Alterations in cardiac hemodynamics following endotoxin are not due to reduced myocardial contractility
© Jianhui et al; licensee BioMed Central Ltd. 2008
Published: 18 November 2008
Impaired cardiac function due to reduced myocardial contractility is a typical manifestation of septic shock, whose mechanisms are poorly defined. Experimentally, the administration of endotoxin (lipopolysaccharide (LPS)) to laboratory animals is classically used to study the mechanisms of septic cardiomyopathy. However, most studies evaluating the effects of LPS on the heart in vivo have relied on indirect, load-dependent, indices of cardiac function, and thus could not precisely determine the real consequences of LPS on cardiac contractility. We therefore evaluated the direct effects of LPS on cardiac contractility in mice, using left ventricular (LV) micro-tip pressure–volume (PV) catheters, which provide load-independent measurements of cardiac function, including end-systolic elastance (Ees) and maximal elastance (Emax).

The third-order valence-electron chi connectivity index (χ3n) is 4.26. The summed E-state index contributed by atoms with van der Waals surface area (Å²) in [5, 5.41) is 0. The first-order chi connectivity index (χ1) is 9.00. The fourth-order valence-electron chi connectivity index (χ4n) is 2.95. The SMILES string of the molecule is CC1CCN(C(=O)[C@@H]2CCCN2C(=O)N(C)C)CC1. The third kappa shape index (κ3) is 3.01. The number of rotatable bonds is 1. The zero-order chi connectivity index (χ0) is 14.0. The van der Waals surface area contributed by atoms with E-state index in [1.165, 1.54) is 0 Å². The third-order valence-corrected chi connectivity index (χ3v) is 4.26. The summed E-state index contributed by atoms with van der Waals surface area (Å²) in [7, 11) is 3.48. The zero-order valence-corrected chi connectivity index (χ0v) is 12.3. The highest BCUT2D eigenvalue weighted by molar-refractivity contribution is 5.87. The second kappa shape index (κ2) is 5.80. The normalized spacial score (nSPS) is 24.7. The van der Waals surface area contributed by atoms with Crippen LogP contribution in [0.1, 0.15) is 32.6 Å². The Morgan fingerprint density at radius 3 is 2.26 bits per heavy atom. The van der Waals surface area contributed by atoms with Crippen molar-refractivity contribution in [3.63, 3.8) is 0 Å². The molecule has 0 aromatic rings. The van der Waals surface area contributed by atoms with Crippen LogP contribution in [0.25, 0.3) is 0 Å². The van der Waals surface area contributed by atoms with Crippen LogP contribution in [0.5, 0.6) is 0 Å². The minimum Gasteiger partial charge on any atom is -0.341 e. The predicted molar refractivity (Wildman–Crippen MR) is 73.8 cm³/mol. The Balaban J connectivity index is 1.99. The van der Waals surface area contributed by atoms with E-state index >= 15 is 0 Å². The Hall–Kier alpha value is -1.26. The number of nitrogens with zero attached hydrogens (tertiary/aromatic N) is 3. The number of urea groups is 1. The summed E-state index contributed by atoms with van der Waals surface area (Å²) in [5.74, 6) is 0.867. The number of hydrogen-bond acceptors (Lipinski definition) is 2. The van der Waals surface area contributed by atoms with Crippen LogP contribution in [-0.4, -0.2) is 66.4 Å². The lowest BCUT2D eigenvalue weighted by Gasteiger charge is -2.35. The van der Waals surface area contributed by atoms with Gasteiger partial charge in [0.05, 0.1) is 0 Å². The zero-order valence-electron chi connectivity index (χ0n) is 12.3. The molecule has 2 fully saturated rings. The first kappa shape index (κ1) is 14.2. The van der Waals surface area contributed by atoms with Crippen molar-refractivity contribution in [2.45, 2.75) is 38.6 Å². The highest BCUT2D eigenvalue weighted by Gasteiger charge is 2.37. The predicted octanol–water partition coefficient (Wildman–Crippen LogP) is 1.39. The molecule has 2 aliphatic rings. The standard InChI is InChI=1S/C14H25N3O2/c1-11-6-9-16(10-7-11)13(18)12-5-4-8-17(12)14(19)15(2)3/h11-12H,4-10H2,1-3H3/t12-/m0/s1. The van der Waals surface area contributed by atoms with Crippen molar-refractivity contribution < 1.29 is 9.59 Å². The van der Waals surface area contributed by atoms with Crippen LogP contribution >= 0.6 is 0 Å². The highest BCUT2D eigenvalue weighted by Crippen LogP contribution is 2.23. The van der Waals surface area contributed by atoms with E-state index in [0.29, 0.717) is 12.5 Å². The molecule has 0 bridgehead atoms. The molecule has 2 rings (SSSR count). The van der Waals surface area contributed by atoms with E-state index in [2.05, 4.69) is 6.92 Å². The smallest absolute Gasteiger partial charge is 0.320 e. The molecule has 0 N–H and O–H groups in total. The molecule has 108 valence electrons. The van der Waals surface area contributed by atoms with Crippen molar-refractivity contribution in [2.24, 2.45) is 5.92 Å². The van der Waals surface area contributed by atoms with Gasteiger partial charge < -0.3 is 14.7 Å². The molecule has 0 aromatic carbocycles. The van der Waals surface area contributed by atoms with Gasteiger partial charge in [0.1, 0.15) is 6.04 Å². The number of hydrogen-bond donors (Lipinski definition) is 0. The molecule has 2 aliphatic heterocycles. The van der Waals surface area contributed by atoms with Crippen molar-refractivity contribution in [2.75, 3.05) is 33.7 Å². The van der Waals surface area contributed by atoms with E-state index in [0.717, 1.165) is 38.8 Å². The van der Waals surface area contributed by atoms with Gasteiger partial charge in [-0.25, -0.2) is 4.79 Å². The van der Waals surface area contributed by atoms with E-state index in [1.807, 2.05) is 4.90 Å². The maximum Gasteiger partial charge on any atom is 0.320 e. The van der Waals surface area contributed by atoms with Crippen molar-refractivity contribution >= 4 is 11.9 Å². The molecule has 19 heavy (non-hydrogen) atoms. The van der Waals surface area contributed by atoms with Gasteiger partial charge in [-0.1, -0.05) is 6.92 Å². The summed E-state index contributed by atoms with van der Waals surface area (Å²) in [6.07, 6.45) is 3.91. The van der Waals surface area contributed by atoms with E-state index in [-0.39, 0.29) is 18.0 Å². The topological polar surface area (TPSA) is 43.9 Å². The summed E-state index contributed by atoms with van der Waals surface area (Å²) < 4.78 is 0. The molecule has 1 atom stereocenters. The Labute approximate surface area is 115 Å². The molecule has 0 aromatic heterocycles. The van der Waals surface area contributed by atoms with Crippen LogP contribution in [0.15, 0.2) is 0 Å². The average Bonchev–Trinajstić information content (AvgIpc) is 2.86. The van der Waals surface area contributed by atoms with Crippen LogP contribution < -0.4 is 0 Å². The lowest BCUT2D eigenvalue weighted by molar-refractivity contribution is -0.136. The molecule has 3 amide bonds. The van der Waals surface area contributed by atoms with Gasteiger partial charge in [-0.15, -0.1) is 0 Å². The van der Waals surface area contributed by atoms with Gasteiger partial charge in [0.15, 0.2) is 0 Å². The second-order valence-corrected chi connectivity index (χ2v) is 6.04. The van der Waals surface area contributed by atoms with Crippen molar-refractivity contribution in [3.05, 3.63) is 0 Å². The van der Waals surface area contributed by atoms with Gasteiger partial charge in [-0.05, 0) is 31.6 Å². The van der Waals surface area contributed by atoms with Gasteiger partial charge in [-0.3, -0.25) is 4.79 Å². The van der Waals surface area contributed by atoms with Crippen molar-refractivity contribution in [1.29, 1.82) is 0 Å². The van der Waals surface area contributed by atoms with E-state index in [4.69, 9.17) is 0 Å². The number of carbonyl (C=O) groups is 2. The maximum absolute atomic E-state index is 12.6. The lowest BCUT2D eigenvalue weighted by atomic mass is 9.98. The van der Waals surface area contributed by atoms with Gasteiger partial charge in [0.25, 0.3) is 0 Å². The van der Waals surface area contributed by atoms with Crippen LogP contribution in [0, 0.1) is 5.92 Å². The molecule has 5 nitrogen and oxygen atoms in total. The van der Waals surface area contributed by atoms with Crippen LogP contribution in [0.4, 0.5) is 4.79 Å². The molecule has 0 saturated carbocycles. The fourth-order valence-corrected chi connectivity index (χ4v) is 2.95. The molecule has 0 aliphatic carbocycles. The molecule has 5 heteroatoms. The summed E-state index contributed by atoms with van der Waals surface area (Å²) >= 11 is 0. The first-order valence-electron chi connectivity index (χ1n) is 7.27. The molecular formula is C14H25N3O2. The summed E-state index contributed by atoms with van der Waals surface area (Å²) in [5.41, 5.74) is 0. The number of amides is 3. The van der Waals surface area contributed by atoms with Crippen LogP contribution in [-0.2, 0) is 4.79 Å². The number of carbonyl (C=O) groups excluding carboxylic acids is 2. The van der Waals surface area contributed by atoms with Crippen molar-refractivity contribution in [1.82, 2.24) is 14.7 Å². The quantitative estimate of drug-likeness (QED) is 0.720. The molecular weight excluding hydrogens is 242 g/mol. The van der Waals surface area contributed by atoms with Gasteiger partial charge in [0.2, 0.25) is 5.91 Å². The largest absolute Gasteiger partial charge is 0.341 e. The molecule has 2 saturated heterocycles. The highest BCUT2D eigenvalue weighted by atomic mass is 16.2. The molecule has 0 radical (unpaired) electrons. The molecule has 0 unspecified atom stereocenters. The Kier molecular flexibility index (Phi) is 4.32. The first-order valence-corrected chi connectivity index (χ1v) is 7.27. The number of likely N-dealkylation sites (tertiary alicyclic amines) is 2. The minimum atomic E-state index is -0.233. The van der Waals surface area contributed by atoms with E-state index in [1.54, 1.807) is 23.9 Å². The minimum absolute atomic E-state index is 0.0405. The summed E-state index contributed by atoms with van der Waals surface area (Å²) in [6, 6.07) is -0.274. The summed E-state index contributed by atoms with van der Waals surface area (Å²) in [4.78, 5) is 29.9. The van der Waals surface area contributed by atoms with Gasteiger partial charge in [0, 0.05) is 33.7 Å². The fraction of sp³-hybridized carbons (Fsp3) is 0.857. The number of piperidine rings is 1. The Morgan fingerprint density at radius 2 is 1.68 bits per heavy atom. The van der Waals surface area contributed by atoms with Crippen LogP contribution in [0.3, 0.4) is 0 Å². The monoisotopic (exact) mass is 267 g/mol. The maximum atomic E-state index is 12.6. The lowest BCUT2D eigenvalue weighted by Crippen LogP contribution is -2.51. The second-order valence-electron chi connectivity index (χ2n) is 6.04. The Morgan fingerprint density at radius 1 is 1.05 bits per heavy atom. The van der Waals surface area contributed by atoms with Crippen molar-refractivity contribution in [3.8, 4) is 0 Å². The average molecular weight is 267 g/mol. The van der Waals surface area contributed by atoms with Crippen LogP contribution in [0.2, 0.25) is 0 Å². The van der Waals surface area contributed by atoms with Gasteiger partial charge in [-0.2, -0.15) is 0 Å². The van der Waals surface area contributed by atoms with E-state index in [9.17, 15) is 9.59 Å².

Male BALB/c mice received an intraperitoneal injection of Escherichia coli LPS (1, 5, 10, or 20 mg/kg). After 2, 6 or 20 hours, selected groups of mice were anesthetized, intubated and mechanically ventilated. A PV catheter was inserted into the left ventricle through the right carotid artery. LV pressure (end systolic (LVSP) and end-diastolic (LVDP)) and volumes (end systolic (ESV) and end-diastolic (EDV)) were recorded, allowing the calculation of the stroke volume, stroke work, cardiac output and ejection fraction. Ees and Emax were computed from the slope of the end-systolic PV relationships of successive PV loops obtained at rapidly reduced preload, by inferior vena cava compression. Mice were sacrificed at the end of the experiments.
EDV decreased with LPS, mostly after 6 hours, whereas ESV did not change. LVSP was slightly decreased only after 6 hours, and LVDP was not significantly influenced by LPS. The stroke volume, stroke work, ejection fraction and dp/dtmax were reduced at all doses of LPS, mostly after 6 hours and slightly recovered after 20 hours. In spite of an increase in heart rate, the cardiac output decreased, especially after 6 hours and at the high doses (10 and 20 mg/kg) of LPS. Most importantly, both Ees and Emax markedly increased after all doses of LPS, mostly after 2 and 6 hours, and returned back to control values after 20 hours.
In striking contrast with the usual belief, LPS does not induce direct negative inotropic effects in the mouse, but instead markedly enhances contractility. The alterations in cardiac function induced by LPS are only, and entirely, due to altered loading conditions, which are mainly observed 6 hours after the injection of LPS.
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